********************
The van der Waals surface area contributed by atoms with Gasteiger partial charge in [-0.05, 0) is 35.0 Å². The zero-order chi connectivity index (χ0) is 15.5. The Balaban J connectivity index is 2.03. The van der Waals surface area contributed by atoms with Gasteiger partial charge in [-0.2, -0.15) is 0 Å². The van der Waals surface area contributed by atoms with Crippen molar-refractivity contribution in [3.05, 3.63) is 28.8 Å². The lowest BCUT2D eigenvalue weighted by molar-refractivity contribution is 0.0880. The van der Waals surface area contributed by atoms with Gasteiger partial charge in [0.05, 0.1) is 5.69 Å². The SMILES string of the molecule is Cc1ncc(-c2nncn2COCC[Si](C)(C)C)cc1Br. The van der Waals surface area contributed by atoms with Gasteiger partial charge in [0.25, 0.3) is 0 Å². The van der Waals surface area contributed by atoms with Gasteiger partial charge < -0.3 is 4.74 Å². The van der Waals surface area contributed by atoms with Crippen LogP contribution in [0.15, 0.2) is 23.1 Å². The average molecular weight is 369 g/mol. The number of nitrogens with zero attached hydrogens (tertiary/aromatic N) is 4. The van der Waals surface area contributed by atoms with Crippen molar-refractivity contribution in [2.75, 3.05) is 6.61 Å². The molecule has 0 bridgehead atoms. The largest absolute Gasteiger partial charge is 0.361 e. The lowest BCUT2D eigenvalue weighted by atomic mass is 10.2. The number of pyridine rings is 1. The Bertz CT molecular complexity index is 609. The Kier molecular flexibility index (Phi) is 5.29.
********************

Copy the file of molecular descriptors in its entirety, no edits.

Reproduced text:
The van der Waals surface area contributed by atoms with Gasteiger partial charge in [-0.05, 0) is 35.0 Å². The zero-order chi connectivity index (χ0) is 15.5. The Balaban J connectivity index is 2.03. The van der Waals surface area contributed by atoms with Gasteiger partial charge in [-0.2, -0.15) is 0 Å². The van der Waals surface area contributed by atoms with Crippen molar-refractivity contribution in [3.05, 3.63) is 28.8 Å². The lowest BCUT2D eigenvalue weighted by molar-refractivity contribution is 0.0880. The van der Waals surface area contributed by atoms with Gasteiger partial charge in [0.05, 0.1) is 5.69 Å². The SMILES string of the molecule is Cc1ncc(-c2nncn2COCC[Si](C)(C)C)cc1Br. The van der Waals surface area contributed by atoms with Gasteiger partial charge in [0.25, 0.3) is 0 Å². The van der Waals surface area contributed by atoms with Gasteiger partial charge < -0.3 is 4.74 Å². The van der Waals surface area contributed by atoms with Crippen LogP contribution in [0.15, 0.2) is 23.1 Å². The average molecular weight is 369 g/mol. The number of nitrogens with zero attached hydrogens (tertiary/aromatic N) is 4. The van der Waals surface area contributed by atoms with Crippen molar-refractivity contribution in [2.75, 3.05) is 6.61 Å². The molecule has 0 bridgehead atoms. The largest absolute Gasteiger partial charge is 0.361 e. The lowest BCUT2D eigenvalue weighted by atomic mass is 10.2. The number of pyridine rings is 1. The Bertz CT molecular complexity index is 609. The Kier molecular flexibility index (Phi) is 5.29.